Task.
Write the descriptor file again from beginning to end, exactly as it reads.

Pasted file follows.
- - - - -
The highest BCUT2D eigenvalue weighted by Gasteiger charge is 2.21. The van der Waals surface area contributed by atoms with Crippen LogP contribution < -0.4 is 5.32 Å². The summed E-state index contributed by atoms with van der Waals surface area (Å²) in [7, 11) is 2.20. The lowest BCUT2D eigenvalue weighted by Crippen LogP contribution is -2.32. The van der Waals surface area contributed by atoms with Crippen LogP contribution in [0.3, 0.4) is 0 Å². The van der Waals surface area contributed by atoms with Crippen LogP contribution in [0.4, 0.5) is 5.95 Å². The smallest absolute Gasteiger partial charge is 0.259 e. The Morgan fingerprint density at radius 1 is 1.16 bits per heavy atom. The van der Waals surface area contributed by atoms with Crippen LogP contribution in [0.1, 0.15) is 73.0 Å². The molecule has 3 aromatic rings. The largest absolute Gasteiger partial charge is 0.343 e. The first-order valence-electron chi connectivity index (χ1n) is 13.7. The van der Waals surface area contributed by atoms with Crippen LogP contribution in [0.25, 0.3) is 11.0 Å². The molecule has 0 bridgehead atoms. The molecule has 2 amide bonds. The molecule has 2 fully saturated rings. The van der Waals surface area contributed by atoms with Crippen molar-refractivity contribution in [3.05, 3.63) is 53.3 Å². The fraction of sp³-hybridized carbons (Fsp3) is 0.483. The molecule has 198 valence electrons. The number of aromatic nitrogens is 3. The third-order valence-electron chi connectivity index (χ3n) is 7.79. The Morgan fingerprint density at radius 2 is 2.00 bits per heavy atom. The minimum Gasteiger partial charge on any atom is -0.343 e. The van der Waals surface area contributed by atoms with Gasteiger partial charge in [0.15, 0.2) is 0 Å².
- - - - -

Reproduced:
The highest BCUT2D eigenvalue weighted by Gasteiger charge is 2.21. The van der Waals surface area contributed by atoms with Crippen LogP contribution < -0.4 is 5.32 Å². The summed E-state index contributed by atoms with van der Waals surface area (Å²) in [7, 11) is 2.20. The lowest BCUT2D eigenvalue weighted by Crippen LogP contribution is -2.32. The van der Waals surface area contributed by atoms with Crippen LogP contribution in [0.3, 0.4) is 0 Å². The van der Waals surface area contributed by atoms with Crippen LogP contribution in [0.4, 0.5) is 5.95 Å². The smallest absolute Gasteiger partial charge is 0.259 e. The Morgan fingerprint density at radius 1 is 1.16 bits per heavy atom. The van der Waals surface area contributed by atoms with Crippen LogP contribution in [0.1, 0.15) is 73.0 Å². The molecule has 3 aromatic rings. The largest absolute Gasteiger partial charge is 0.343 e. The first-order valence-electron chi connectivity index (χ1n) is 13.7. The van der Waals surface area contributed by atoms with Crippen LogP contribution in [0.25, 0.3) is 11.0 Å². The molecule has 0 bridgehead atoms. The molecule has 2 amide bonds. The molecule has 2 fully saturated rings. The van der Waals surface area contributed by atoms with Crippen molar-refractivity contribution in [3.05, 3.63) is 53.3 Å². The fraction of sp³-hybridized carbons (Fsp3) is 0.483. The molecule has 198 valence electrons. The number of aromatic nitrogens is 3. The third-order valence-electron chi connectivity index (χ3n) is 7.79. The Morgan fingerprint density at radius 2 is 2.00 bits per heavy atom. The minimum Gasteiger partial charge on any atom is -0.343 e. The van der Waals surface area contributed by atoms with Gasteiger partial charge in [0.15, 0.2) is 0 Å².